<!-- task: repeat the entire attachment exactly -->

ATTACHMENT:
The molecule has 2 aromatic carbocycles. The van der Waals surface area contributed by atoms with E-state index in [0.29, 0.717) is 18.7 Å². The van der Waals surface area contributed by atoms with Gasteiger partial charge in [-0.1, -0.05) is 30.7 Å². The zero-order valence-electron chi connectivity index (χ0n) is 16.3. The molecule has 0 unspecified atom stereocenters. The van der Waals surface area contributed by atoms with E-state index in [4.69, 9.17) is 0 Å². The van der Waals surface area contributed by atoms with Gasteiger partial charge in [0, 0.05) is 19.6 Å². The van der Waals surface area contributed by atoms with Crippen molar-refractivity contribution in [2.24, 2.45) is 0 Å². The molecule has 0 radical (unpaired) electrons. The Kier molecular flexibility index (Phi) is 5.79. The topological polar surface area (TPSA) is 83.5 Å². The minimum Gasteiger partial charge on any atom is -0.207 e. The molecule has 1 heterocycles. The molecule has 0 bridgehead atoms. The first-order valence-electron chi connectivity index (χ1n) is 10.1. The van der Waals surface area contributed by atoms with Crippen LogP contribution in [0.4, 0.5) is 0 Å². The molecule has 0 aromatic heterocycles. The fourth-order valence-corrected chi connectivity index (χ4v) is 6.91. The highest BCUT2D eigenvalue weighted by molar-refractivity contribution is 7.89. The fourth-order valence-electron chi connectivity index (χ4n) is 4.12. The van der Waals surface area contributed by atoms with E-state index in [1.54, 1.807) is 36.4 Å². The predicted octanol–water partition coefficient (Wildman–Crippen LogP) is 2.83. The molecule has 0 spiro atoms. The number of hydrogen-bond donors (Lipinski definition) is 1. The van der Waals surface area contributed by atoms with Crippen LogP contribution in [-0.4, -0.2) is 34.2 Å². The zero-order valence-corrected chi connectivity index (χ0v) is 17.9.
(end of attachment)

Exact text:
The molecule has 2 aromatic carbocycles. The van der Waals surface area contributed by atoms with E-state index in [0.29, 0.717) is 18.7 Å². The van der Waals surface area contributed by atoms with Gasteiger partial charge in [-0.1, -0.05) is 30.7 Å². The zero-order valence-electron chi connectivity index (χ0n) is 16.3. The molecule has 0 unspecified atom stereocenters. The van der Waals surface area contributed by atoms with E-state index in [4.69, 9.17) is 0 Å². The van der Waals surface area contributed by atoms with Gasteiger partial charge in [0, 0.05) is 19.6 Å². The van der Waals surface area contributed by atoms with Crippen molar-refractivity contribution in [2.24, 2.45) is 0 Å². The molecule has 0 radical (unpaired) electrons. The Kier molecular flexibility index (Phi) is 5.79. The topological polar surface area (TPSA) is 83.5 Å². The minimum Gasteiger partial charge on any atom is -0.207 e. The molecule has 1 heterocycles. The molecule has 0 bridgehead atoms. The first-order valence-electron chi connectivity index (χ1n) is 10.1. The van der Waals surface area contributed by atoms with Crippen LogP contribution in [0.4, 0.5) is 0 Å². The molecule has 0 aromatic heterocycles. The fourth-order valence-corrected chi connectivity index (χ4v) is 6.91. The highest BCUT2D eigenvalue weighted by molar-refractivity contribution is 7.89. The fourth-order valence-electron chi connectivity index (χ4n) is 4.12. The van der Waals surface area contributed by atoms with E-state index in [1.54, 1.807) is 36.4 Å². The predicted octanol–water partition coefficient (Wildman–Crippen LogP) is 2.83. The molecule has 0 spiro atoms. The number of hydrogen-bond donors (Lipinski definition) is 1. The van der Waals surface area contributed by atoms with Crippen LogP contribution in [-0.4, -0.2) is 34.2 Å². The zero-order valence-corrected chi connectivity index (χ0v) is 17.9.